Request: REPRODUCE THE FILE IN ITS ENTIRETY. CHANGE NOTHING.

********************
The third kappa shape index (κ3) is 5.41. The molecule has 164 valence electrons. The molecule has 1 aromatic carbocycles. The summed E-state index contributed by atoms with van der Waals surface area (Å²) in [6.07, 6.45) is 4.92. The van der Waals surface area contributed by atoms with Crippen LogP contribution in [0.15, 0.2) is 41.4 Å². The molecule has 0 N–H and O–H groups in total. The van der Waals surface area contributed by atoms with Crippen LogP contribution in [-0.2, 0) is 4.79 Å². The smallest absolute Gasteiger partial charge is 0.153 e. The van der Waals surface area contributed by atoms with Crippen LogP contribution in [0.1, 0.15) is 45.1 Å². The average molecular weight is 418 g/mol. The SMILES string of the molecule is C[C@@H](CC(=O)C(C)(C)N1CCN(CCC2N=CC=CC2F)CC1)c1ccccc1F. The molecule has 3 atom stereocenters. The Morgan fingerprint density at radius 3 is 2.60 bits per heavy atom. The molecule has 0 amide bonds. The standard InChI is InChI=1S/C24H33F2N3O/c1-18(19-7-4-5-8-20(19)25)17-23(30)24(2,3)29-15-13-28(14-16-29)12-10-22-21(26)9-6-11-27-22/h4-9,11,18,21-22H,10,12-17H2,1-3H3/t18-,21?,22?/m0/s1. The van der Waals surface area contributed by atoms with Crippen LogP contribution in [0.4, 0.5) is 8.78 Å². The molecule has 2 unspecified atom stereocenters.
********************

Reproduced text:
The third kappa shape index (κ3) is 5.41. The molecule has 164 valence electrons. The molecule has 1 aromatic carbocycles. The summed E-state index contributed by atoms with van der Waals surface area (Å²) in [6.07, 6.45) is 4.92. The van der Waals surface area contributed by atoms with Crippen LogP contribution in [0.15, 0.2) is 41.4 Å². The molecule has 0 N–H and O–H groups in total. The van der Waals surface area contributed by atoms with Crippen LogP contribution in [-0.2, 0) is 4.79 Å². The smallest absolute Gasteiger partial charge is 0.153 e. The van der Waals surface area contributed by atoms with Crippen LogP contribution in [0.1, 0.15) is 45.1 Å². The average molecular weight is 418 g/mol. The SMILES string of the molecule is C[C@@H](CC(=O)C(C)(C)N1CCN(CCC2N=CC=CC2F)CC1)c1ccccc1F. The molecule has 3 atom stereocenters. The Morgan fingerprint density at radius 3 is 2.60 bits per heavy atom. The molecule has 0 amide bonds. The standard InChI is InChI=1S/C24H33F2N3O/c1-18(19-7-4-5-8-20(19)25)17-23(30)24(2,3)29-15-13-28(14-16-29)12-10-22-21(26)9-6-11-27-22/h4-9,11,18,21-22H,10,12-17H2,1-3H3/t18-,21?,22?/m0/s1. The van der Waals surface area contributed by atoms with Crippen LogP contribution in [0.4, 0.5) is 8.78 Å². The molecule has 2 unspecified atom stereocenters.